Grant Balfour, A's: I'd be shocked if Balfour finishes the year in Oakland. He has a $4.5 million team option for 2013 ($350,000 buyout) and was unhappy when he was removed from the closer's role. Ever since his last save, Balfour has posted a 1.59 ERA with seven holds in his last 21 appearances (22 2/3 innings). You know Oakland general manager Billy Beane likes stocking up on prospects. Balfour might be one of the more valuable relievers available in a trade, so it could net Oakland a good haul. Balfour could get the chance to close games again, but he would have to end up in an ideal situation, which would be a contending team with an unstable bullpen like the Mets. Or if a closer on a contender gets hurt then players like Balfour, League, K-Rod and Capps could be cheap options to close.

Closing Time

Each week we'll break down closer situations worthy of further examination ...

N.Y. Mets: Mets manager Terry Collins is turning the closer's role over to Bobby Parnell while Frank Francisco is on the mend from an oblique injury. Collins tried using Parnell in the closer's role late last season, but the results were disastrous. However, Collins chose Parnell over Jon Rauch this time because he said Parnell's "confidence is much better." Parnell believes he will be much more effective this time around because he is not just a hard thrower anymore. Parnell has dialed back the velocity on his fastball, so he could emphasize pitching lower in the strike zone. Last season, he averaged 96.7 mph on his four-seam fastball and 96.4 mph on his two-seamer, which are his two most-used pitches, according to PitchFX data compiled by TexasLeaguers.com. He had a 7.8 percent whiff rate on his four-seamer and a 9.2 percent whiff rate on his two-seamer. This year, Parnell is averaging 95.6 mph on his four-seamer and 95.4 on his two-seamer. His whiff rate has increased to 9.5 percent on the four-seamer and 12.0 percent on the two-seamer. Parnell could certainly be used as a stopgap option for saves in deep formats.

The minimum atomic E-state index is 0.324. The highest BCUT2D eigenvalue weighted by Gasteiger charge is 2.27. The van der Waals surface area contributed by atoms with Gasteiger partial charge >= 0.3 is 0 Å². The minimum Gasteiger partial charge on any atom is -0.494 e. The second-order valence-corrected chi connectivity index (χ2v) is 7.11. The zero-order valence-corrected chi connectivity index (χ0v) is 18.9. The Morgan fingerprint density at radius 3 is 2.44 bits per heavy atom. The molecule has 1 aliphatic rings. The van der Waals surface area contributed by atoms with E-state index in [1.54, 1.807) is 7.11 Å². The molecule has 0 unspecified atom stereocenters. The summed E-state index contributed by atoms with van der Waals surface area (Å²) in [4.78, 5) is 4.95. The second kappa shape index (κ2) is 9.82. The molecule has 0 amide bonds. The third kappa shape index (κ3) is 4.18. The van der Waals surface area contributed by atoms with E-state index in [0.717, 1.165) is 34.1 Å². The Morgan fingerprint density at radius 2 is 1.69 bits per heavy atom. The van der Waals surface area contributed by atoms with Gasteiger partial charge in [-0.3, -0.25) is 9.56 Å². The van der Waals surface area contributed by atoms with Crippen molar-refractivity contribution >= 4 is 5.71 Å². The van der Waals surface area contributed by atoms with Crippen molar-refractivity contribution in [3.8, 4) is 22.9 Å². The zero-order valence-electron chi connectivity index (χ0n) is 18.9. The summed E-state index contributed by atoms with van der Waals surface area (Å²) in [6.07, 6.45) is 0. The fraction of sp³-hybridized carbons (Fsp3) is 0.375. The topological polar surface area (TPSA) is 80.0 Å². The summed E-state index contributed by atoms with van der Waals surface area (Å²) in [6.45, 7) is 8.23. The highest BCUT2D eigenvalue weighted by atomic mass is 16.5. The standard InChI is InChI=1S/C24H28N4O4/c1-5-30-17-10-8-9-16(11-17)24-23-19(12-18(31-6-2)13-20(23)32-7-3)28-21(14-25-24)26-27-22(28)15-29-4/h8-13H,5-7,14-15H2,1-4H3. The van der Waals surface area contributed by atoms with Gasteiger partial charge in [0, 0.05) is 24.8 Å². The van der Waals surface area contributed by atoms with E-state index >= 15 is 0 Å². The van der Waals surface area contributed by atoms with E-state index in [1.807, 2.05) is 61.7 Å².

Top non-closers Week 12 (Rotisserie)
Player Rank
1. Charlie Furbush, RP, Mariners 10
2. Darren Oliver, RP, Blue Jays 17
3. Jared Burton, RP, Twins 44
4. Clay Rapada, RP, Yankees 45
5. Jim Miller, RP, A's 52
6. Boone Logan, RP, Yankees 57
7. Rex Brothers, RP, Rockies 59
8. Pedro Strop, RP, Orioles 62
9. Brandon Gomes, RP, Rays 63
10. Craig Breslow, RP, Diamondbacks 69

Washington: Nationals manager Davey Johnson dropped a bomb on everyone this past weekend when he said if Tyler Clippard continues at his current pace he will retain the closer's role once Drew Storen (elbow surgery) comes off the disabled list in July. One thing we have learned about the Nationals' closer situation this season is that it has been one of the most unsettled in the majors. I think Clippard would keep the closer's role had he been on a team without a proven closer on the roster. I feel Storen will eventually be back in that role at some point this summer. Two numbers that really concern me with Clippard are his line-drive and first-pitch strike rates. Clippard's line-drive rate is 7.2 percent, which is well below his career average (14.6) and well below the norm. His first-pitch strike percent is 63.3, which is well above his career rate (56.3). I don't think Clippard is going to self-destruct, but Storen is Washington's long-term closer and shouldn't lose his job because of injury.